Undergraduate Course: Machine Learning (INFR10086)
|School||School of Informatics
||College||College of Science and Engineering
|Credit level (Normal year taken)||SCQF Level 10 (Year 3 Undergraduate)
||Availability||Not available to visiting students
|Summary||***This course is a replacement for Introductory Applied Machine Learning (INFR10069)***
Since the early days of AI, researchers have been interested in making computers learn, rather than simply programming them to do tasks. This is the field of machine learning. The main area that will be discussed is supervised learning, which is concerned with learning to predict an output, given in-puts. A second area of study is unsupervised learning, where we wish to discover the structure in a set of patterns, i.e. there is no output "teacher signal".
The aims of the course are to develop knowledge and a critical appreciation of the various techniques covered in the syllabus, and to be able to apply, validate and refine the methods in practice.
The precise set of methods and algorithms used to illustrate and explore the main concepts will change slightly from year to year. However, the main topic headings are expected to be fairly stable.
- Classification and Regression: Linear Regression, logistic regression, Bayes classifiers
- Expanded feature representations: Basis functions, decision trees, neural networks, kernel methods
- Generalization and regularization: Penalised cost functions, Bayesian prediction, under- and over-fitting
- Model selection and performance evaluation: Cross-validation, ROC and PR curves
- Ethics and machine learning: Fairness, accountability, transparency, privacy concerns
- Representation learning: Dimensionality reduction, clustering, feature learning
- More advanced methods
To support these topics we will also cover:
- Optimization and Stochastic gradient descent
- Practical issues: Formulating problems as machine learning, adapting methods to fit problems. Numerical and programming issues important for machine learning.
Entry Requirements (not applicable to Visiting Students)
|| Students MUST have passed:
Informatics 2 - Foundations of Data Science (INFR08030)
|Prohibited Combinations|| Students MUST NOT also be taking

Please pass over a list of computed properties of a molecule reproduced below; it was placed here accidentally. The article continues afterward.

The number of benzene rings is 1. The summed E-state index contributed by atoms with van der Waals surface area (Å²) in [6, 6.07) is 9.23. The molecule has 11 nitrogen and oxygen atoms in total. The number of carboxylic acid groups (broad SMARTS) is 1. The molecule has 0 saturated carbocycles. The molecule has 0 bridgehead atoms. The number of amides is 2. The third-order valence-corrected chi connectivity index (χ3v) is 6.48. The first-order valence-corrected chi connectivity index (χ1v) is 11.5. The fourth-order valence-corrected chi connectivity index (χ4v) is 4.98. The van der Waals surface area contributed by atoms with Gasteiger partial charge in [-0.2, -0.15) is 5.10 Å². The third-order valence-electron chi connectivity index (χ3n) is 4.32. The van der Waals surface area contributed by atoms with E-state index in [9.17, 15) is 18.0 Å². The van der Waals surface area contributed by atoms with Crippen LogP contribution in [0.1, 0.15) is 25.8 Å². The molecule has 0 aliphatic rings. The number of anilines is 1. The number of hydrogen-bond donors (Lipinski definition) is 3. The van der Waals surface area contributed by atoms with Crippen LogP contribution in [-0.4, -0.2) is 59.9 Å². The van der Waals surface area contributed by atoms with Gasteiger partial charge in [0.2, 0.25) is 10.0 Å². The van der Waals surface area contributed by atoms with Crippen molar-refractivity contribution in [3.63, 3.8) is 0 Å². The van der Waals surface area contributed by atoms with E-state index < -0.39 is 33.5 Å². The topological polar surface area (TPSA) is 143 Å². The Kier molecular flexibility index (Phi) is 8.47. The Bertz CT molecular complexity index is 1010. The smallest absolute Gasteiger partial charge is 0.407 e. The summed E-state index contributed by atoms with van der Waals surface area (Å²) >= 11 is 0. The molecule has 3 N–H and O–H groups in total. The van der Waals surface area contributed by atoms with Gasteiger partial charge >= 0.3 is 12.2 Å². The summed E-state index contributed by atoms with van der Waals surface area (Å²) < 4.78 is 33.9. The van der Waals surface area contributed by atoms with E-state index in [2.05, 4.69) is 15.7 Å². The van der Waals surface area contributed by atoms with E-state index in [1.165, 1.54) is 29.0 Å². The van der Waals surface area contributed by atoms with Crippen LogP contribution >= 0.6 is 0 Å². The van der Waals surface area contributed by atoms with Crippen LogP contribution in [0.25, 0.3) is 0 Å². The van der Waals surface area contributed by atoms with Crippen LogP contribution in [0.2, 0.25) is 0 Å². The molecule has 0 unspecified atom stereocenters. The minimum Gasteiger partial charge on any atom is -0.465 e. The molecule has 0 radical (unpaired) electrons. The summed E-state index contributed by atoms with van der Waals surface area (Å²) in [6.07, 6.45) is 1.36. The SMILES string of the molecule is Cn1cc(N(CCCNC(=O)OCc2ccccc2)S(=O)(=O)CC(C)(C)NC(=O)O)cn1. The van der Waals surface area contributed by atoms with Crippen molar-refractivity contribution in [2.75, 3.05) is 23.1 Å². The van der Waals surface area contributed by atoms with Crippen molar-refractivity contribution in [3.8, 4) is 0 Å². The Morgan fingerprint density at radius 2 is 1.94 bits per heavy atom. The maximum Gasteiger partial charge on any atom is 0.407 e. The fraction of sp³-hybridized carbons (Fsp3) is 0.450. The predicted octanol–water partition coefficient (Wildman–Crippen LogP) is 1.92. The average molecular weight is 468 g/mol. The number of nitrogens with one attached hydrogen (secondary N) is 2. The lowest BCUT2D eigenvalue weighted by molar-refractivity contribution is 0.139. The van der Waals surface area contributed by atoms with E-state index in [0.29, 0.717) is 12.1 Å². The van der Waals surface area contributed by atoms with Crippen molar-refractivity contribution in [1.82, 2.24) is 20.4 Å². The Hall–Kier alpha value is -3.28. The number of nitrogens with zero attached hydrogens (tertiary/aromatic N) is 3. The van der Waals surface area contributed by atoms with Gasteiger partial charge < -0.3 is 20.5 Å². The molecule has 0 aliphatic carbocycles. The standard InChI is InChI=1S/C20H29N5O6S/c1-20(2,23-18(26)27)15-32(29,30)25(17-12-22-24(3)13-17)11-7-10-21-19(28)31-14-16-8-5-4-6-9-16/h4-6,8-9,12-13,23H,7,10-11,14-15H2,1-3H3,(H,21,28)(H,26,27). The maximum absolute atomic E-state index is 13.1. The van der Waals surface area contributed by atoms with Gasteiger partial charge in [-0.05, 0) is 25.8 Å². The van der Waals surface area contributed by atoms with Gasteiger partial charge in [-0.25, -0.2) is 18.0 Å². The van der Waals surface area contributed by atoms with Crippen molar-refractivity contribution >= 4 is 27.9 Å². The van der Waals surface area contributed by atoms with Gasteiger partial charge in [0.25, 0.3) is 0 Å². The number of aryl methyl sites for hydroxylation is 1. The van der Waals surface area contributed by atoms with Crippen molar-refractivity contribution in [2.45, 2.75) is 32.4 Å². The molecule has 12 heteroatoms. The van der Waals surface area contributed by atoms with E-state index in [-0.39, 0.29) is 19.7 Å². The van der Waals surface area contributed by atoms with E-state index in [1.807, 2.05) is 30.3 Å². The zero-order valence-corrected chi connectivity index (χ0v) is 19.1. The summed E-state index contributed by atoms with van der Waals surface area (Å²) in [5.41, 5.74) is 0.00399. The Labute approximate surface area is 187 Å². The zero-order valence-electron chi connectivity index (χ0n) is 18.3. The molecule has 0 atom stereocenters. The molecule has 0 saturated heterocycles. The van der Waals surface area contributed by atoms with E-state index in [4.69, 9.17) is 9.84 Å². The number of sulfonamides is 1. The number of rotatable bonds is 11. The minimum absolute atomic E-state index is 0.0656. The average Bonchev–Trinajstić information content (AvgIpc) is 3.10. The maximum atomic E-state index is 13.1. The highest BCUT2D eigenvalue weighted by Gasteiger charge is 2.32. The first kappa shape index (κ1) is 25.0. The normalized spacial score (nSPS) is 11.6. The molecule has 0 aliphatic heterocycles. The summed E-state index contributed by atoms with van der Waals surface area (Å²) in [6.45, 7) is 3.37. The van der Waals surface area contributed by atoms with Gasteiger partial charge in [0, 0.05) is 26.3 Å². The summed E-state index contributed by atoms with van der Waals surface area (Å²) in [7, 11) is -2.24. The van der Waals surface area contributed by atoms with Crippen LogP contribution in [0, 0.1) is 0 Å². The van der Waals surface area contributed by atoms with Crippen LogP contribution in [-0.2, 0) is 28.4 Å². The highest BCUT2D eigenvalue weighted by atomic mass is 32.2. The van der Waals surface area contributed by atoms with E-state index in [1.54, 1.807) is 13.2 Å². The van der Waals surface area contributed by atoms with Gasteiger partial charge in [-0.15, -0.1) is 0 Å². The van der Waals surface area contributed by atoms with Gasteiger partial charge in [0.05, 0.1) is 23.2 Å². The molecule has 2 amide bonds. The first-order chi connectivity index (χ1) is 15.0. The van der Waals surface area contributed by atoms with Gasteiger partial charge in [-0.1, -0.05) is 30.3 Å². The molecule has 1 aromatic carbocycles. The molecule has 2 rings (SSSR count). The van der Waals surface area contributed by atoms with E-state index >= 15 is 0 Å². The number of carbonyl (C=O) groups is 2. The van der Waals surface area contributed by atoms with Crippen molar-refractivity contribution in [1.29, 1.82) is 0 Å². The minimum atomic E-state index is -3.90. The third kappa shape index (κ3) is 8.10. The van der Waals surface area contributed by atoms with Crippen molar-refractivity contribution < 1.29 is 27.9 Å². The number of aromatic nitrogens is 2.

Machine Learning and Pattern Recognition (INFR11130) OR
Applied Machine Learning (INFR11211) OR
Introductory Applied Machine Learning (INFR10069)
||Other requirements|| This course is open to all Informatics undergraduate students including those on joint degrees.
This course requires practical mathematical application of algebra, vectors and matrices, calculus, probability, and problem solving. Students will normally have fulfilled these requirements by taking Calculus and Applications, Linear Algebra, and either Probability (MATH08066) or Discrete Mathematics and Probability (INFR08031); however, students on joint degrees may substitute other maths courses that cover similar material.
Practical exercises usually require using a particular numerical language such as Python+NumPy. We will assume and require sufficient past programming experience that a new package can be learned on the fly.
We also assume prior data science experience as per Foundations of Data Science (INFR08030) which covers data wrangling and exploratory data analysis, linear and logistic regression, statistical inference, and uses a Python-based ecosystem.
MSc students are not permitted to take this course, instead they should take Machine Learning for Pat-tern Recognition (INFR11130) or Applied Machine Learning (INFR11211) .
Course Delivery Information
|Academic year 2022/23, Not available to visiting students (SS1)
|Learning and Teaching activities (Further Info)
Lecture Hours 30,
Seminar/Tutorial Hours 8,
Feedback/Feedforward Hours 2,
Summative Assessment Hours 2,
Revision Session Hours 1,
Programme Level Learning and Teaching Hours 4,
Directed Learning and Independent Learning Hours
|Assessment (Further Info)
|Additional Information (Assessment)
||Oral feedback will be provided in tutorial sessions. Feedback at the course level will be provided for the assessed and non-assessed assignments. Piazza or a similar class discussion forum will be utilised for peer feedback.
||Hours & Minutes
|Main Exam Diet S1 (December)||2:00|
On completion of this course, the student will be able to:
- explain the scope, goals and limits of machine learning (ML), and the main sub-areas of the field
- describe and critically compare the various techniques covered in the syllabus, and explain where they fit within the structure of the discipline
- demonstrate knowledge about the limitations and possible failure modes of ML models, and ethical issues in relation to machine learning
- check and refine implementation of learning algorithms, and apply them in practice
- use a systematic approach to conducting experimental investigations, including best practices on how to assess model performance
|Books that may be useful, but are not required:|
- Bayesian Reasoning and Machine Learning. David Barber (CUP, 2012)
- The Elements of Statistical Learning: Data Mining, Inference, and Prediction. Trevor Hastie, Robert Tibshirani and Jerome Friedman (Springer, 2009)
- Pattern Recognition and Machine Learning, Christopher Bishop (Springer, 2007)
- Machine Learning: A Probabilistic Perspective. Kevin P Murphy (MIT Press, 2012)
|Graduate Attributes and Skills
||The student will be able to reason about how to make predictions from and interpret data, an important transferable skill.
In addition the student will be able to:
Undertake critical evaluations of a wide range of numerical and graphical data
Develop awareness of ethical issues in data analysis, and address associated ethical dilemmas
Critically review and consolidate knowledge, skills, practices and thinking in subject/discipline/sector
|Keywords||Machine Learning,Supervised Learning,Unsupervised Learning
|Course organiser||Dr Hao Tang
|Course secretary||Mrs Michelle Bain
Tel: (0131 6)51 7607